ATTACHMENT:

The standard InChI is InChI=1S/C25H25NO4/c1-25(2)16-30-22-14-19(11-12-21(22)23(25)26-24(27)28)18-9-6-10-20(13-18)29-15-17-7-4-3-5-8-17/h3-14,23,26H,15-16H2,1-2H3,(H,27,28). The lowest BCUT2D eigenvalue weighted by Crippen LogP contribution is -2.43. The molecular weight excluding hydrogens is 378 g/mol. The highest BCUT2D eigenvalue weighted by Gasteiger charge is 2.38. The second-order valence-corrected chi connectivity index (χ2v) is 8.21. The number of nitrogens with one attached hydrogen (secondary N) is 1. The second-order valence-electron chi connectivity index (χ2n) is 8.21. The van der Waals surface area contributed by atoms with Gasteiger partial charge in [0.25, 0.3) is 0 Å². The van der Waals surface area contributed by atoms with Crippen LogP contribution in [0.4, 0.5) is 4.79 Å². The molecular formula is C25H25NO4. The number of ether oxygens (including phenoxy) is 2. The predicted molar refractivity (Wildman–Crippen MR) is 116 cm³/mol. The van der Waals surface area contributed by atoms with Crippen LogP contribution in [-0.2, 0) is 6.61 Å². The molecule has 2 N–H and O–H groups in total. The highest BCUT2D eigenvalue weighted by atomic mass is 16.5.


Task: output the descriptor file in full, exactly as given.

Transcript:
The standard InChI is InChI=1S/C25H25NO4/c1-25(2)16-30-22-14-19(11-12-21(22)23(25)26-24(27)28)18-9-6-10-20(13-18)29-15-17-7-4-3-5-8-17/h3-14,23,26H,15-16H2,1-2H3,(H,27,28). The lowest BCUT2D eigenvalue weighted by Crippen LogP contribution is -2.43. The molecular weight excluding hydrogens is 378 g/mol. The highest BCUT2D eigenvalue weighted by Gasteiger charge is 2.38. The second-order valence-corrected chi connectivity index (χ2v) is 8.21. The number of nitrogens with one attached hydrogen (secondary N) is 1. The second-order valence-electron chi connectivity index (χ2n) is 8.21. The van der Waals surface area contributed by atoms with Gasteiger partial charge in [0.25, 0.3) is 0 Å². The van der Waals surface area contributed by atoms with Crippen LogP contribution in [0.4, 0.5) is 4.79 Å². The molecular formula is C25H25NO4. The number of ether oxygens (including phenoxy) is 2. The predicted molar refractivity (Wildman–Crippen MR) is 116 cm³/mol. The van der Waals surface area contributed by atoms with Crippen LogP contribution in [-0.2, 0) is 6.61 Å². The molecule has 2 N–H and O–H groups in total. The highest BCUT2D eigenvalue weighted by atomic mass is 16.5.